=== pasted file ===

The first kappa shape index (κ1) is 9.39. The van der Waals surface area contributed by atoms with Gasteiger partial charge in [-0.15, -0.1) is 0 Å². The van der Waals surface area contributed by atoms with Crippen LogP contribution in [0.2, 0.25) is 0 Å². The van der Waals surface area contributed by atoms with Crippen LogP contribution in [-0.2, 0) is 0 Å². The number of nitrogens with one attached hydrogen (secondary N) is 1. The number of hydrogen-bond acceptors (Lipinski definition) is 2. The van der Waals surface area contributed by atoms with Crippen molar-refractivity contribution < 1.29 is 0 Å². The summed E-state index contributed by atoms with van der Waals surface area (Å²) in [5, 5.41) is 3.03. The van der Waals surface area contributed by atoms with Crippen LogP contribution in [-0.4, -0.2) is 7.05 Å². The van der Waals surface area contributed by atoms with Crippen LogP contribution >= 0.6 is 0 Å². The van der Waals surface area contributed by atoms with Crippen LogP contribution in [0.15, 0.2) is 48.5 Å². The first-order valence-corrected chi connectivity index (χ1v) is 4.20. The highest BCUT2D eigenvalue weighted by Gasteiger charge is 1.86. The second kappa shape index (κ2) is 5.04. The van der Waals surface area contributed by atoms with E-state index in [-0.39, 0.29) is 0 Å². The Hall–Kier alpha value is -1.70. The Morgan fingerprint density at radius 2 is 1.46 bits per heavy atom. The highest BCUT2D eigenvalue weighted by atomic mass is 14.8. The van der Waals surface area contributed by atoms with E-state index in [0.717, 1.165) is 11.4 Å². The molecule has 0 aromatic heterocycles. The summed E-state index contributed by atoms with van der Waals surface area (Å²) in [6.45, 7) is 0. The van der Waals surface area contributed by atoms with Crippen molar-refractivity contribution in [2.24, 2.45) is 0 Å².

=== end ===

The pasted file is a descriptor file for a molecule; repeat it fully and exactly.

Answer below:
The first kappa shape index (κ1) is 9.39. The van der Waals surface area contributed by atoms with Gasteiger partial charge in [-0.15, -0.1) is 0 Å². The van der Waals surface area contributed by atoms with Crippen LogP contribution in [0.2, 0.25) is 0 Å². The van der Waals surface area contributed by atoms with Crippen LogP contribution in [-0.2, 0) is 0 Å². The number of nitrogens with one attached hydrogen (secondary N) is 1. The number of hydrogen-bond acceptors (Lipinski definition) is 2. The van der Waals surface area contributed by atoms with Crippen molar-refractivity contribution < 1.29 is 0 Å². The summed E-state index contributed by atoms with van der Waals surface area (Å²) in [5, 5.41) is 3.03. The van der Waals surface area contributed by atoms with Crippen LogP contribution in [-0.4, -0.2) is 7.05 Å². The van der Waals surface area contributed by atoms with Crippen LogP contribution >= 0.6 is 0 Å². The van der Waals surface area contributed by atoms with Crippen LogP contribution in [0.15, 0.2) is 48.5 Å². The first-order valence-corrected chi connectivity index (χ1v) is 4.20. The highest BCUT2D eigenvalue weighted by Gasteiger charge is 1.86. The second kappa shape index (κ2) is 5.04. The van der Waals surface area contributed by atoms with E-state index in [-0.39, 0.29) is 0 Å². The Hall–Kier alpha value is -1.70. The Morgan fingerprint density at radius 2 is 1.46 bits per heavy atom. The highest BCUT2D eigenvalue weighted by atomic mass is 14.8. The van der Waals surface area contributed by atoms with E-state index in [0.717, 1.165) is 11.4 Å². The molecule has 0 aromatic heterocycles. The summed E-state index contributed by atoms with van der Waals surface area (Å²) in [6.45, 7) is 0. The van der Waals surface area contributed by atoms with Crippen molar-refractivity contribution in [2.24, 2.45) is 0 Å².